Installing Pocket shutters If you have existing pockets, half of the work is done. The overall width of the shutters must match the width of the pockets on the front of the jamb (see D on diagram below). This is the near side of the pocket directly behind the window casing. From this dimension you must deduct the diameter of the barrel of the hinge on each side and allow perhaps 1/8" additional clearance. The flank panel (solid raised panel) must be as wide as the pocket is deep (B). Again deduct the diameter of the barrel of the hinge and allow an additional 1/8" for clearance. The two inner panels must total the remainder of the width of the window. The flank panels must be rabbetted in mirror image to one another with the long side of the rabbet fitting on the near side of the pocket. (See cross section Diagram). A stop should be added to the inside of the pocket to allow the shutters to close into the pocket exactly perpendicular to the window and meeting the inside edge of the window casing.
The flank panels are hinged to the front (not inside) of the window jamb. This is actually the back of the pocket. The hinges are installed open face, barrel back. One leaf is attached to the outside beveled edge of the shutter, the other leaf is secured to the face of the jamb (the back of the pocket) The hinge should be mounted to the shutter first. The four shutters then should be centered in the window to assess the fit. The outside edge of the flank shutter should align perpendicularly with the front edge of the pocket. (refer to cross section diagram for details)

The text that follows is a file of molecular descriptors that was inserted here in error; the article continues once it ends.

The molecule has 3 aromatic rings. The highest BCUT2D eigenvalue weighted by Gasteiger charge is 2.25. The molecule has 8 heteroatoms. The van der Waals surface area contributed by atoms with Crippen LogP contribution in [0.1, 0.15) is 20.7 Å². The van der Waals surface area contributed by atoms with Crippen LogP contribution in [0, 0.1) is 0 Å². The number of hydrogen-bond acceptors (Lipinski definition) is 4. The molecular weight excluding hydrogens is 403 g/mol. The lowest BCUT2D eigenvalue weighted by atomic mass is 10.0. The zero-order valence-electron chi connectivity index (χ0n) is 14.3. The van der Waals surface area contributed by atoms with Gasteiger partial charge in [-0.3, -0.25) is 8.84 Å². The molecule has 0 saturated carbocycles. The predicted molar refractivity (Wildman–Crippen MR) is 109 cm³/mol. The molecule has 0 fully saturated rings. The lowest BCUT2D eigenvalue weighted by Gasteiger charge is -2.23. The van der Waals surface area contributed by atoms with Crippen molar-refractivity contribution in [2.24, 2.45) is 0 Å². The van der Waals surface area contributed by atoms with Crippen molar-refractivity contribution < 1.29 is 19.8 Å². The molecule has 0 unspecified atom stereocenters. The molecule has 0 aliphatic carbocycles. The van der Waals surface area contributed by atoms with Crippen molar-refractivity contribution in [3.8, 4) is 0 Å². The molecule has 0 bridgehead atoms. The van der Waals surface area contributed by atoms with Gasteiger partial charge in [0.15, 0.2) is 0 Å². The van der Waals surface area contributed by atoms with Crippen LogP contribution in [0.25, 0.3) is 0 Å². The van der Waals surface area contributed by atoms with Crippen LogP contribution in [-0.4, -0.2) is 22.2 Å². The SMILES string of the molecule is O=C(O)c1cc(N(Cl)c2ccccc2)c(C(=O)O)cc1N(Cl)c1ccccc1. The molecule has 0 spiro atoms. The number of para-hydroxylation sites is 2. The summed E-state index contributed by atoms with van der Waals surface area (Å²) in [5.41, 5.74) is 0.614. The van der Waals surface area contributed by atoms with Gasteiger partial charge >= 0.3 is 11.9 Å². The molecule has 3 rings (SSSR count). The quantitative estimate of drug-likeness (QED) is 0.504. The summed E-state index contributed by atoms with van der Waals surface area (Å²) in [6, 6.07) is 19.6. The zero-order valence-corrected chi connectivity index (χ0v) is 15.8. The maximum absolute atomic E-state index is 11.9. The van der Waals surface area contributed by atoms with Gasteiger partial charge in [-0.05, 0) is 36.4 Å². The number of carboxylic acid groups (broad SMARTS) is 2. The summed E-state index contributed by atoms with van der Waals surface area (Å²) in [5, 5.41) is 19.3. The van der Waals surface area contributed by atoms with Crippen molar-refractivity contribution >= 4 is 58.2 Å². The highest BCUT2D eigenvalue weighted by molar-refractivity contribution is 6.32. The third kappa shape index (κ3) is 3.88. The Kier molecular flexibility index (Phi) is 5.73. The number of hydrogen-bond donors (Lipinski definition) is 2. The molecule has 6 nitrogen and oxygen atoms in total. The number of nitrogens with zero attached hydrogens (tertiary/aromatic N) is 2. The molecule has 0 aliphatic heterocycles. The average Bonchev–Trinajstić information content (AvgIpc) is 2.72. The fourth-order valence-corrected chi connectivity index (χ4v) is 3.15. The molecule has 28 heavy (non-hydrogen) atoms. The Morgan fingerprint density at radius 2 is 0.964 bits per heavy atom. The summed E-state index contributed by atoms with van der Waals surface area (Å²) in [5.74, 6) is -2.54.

The inner panel folds across on top of the flank panels. This means that the hinges must be surface mounted on the shutter stiles. (The inner panel hinges, in some cases, can be mortised between the panels however this requires a non-swaged hinge the thickness of the stile rabbets. This is not common practice)
Generally each of the inner panels will measure at least 1 1/2" narrower than its adjoining flank panel. These dimensions are dictated by the overall width of the window relative to the width of the pocket.
Craftsmen in the age of the Brownstone townhouses would know this craft well however those of the Twenty First century may be quite unfamiliar with the art. At Americana pocket shutters are common knowledge and a daily endeavor. We can manufacture replacement shutters that very nearly replicate the original shutters from 150 years ago. We can stain or paint your shutters to match the color specified by you or your designer. If your pockets no longer exist we can design new pockets and send drawings for your tradesman to work from, and then shutters to fit within.
Call or email with your dimensions and a photo along with the necessary details, we will send a proposal the following day for the shutters as specified. Manufacture typically takes approximately 6 weeks but may vary based upon the species, design or the season of the year.
Our plan is to replace all the shutters in all of the Brownstone Townhouses in America.